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Fucecchio Marshes

Nature- and photography lovers as well as birdwatchers will definitely enjoy excursions in the Fucecchio Marshes, a vast wetland inhabited by colonies of herons and other aquatic species that have found their ideal habitat here. Located between the Valdinievole and Montalbano, the nature reserve is Italy’s largest inland marsh, covering about 2,000 hectares.

In addition to the wealth of landscapes and nature, the marshes have maintained the fascination of historical events linked to the great Medici and Lorraine families.

There still remains significant evidence of the human labor that, over the centuries, has shaped and modified the very makeup of the wetlands: canals and the port system, signs of ancient and important waterways; the Medici bridge in Cappiano, a hub for activities related to water regulation and fishing management, as well as an important route on the Via Francigena; the Capannone farm complex, which represented one of the main landing places in the Valdinievole; and such industrial archeology buildings as the tobacco drying houses.

The plaques placed on sheds or along the marsh embankments tell of a more recent story, of the tragedy of the barbaric slaughter committed by the Germans on 23 August 1944. In the marsh area, some activities related to the use of marsh grasses are still practiced by a few skilled artisans. These include the harvesting and weaving of sarello (tufted sedge) and sala (drooping sedge) to “re-cover” chairs and flasks, of gaggia (false acacia), and of other typical wetland plants.


Set at the border between the Mediterranean and continental climate zones, the Fucecchio Marshes concurrently host plants adapted to diverse climates. For example, European Frog-bit and Royal Fern are plants from a hot humid climate, yet they live in the Paduletta di Ramone and at the edge of Chiusi Woods. In addition, the sphagnum mosses that are more typical of cold northern climates arrived in Italy during the last glaciations.

Where the immense reeds give way to open waters, we find lamineti, layers formed by floating-leaved aquatic plants (e.g., the large white and yellow water lilies) that offer one of the last refuges to several highly specialized species like the Erba vescica (common bladderwort), a floating carnivorous plant; the Ninfoide (water lily), with its beautiful yellow flowers; and the strange Erba pesce or Salvinia, a small floating fern now extremely rare in Tuscany.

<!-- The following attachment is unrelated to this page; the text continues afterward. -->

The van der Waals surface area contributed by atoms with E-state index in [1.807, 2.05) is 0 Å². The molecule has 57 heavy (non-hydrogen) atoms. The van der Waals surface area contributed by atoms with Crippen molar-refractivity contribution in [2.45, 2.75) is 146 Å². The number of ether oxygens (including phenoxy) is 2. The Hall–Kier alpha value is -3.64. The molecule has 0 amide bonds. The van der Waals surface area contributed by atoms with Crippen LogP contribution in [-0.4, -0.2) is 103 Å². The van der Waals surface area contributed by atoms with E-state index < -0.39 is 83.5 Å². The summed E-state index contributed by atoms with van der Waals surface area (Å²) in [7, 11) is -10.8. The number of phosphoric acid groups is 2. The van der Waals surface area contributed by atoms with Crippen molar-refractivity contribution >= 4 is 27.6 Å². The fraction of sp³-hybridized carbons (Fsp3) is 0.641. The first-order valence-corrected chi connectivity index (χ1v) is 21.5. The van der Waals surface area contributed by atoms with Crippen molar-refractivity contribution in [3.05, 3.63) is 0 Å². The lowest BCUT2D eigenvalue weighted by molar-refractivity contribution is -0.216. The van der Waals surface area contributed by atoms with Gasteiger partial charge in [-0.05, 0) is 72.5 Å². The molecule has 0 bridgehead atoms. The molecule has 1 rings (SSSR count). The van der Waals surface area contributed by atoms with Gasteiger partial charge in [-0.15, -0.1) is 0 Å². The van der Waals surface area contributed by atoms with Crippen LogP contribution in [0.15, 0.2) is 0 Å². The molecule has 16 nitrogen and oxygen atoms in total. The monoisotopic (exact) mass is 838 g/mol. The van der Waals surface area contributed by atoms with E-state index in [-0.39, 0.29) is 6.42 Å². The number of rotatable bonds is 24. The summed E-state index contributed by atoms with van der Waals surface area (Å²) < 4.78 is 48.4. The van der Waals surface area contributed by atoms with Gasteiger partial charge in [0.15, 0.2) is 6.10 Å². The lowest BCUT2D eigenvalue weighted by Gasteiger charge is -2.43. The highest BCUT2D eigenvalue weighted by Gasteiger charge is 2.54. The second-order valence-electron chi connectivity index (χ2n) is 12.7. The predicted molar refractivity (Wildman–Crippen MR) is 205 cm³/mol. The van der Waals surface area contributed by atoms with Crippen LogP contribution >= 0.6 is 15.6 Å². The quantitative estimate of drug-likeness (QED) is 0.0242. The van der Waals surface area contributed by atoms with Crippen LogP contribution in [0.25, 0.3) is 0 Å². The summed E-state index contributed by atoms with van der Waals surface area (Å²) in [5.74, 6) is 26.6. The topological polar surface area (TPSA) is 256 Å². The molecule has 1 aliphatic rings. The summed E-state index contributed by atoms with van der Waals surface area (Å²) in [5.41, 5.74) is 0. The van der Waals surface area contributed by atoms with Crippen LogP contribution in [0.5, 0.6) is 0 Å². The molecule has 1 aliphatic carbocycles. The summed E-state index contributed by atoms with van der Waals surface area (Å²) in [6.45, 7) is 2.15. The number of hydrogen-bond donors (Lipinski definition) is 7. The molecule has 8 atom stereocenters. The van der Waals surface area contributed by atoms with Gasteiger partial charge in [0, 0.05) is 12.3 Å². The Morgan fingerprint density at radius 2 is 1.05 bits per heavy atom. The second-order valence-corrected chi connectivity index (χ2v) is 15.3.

The Fucecchio Marshes play a fundamental role in the migratory routes between the Tyrrhenian coast and the interior. Over 190 species of birds, including at least 70 nesting species, can be observed here throughout the year. Herons are particularly important from a natural point of view. During their reproductive period, they are the most important nesting colony in south-central Italy, because of both the number of breeding pairs (up to 800) as well as the simultaneous presence of four species: the Night Heron, the Little Egret, the Squacco Heron, and the Cattle Egret. In 1999, the very rare Glossy Ibis also nested in the heronry for the first time.

Included among the mammals is the harvest mouse, the smallest European rodent, which is found in the Fucecchio Marshes, the southernmost limit recognized for the species.

The reserve is actively managed, which includes controlling invasive vegetation, the environmental rehabilitation of areas of open water, and maintenance work to increase opportunities to enjoy the area.

Moreover, the nature reserve’s regulations prohibit hunting and fishing, land reclamation, morphological transformations, modification of the water regime, the introduction of plant or animal species, the lighting of fires, and flyovers by unauthorized aircraft.

Access is prohibited to some of the embankments inside the protected area, while Le Morette wildlife observatory is always accessible.

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Documentation and promotion center (in Italian) Reclamation Consortiu

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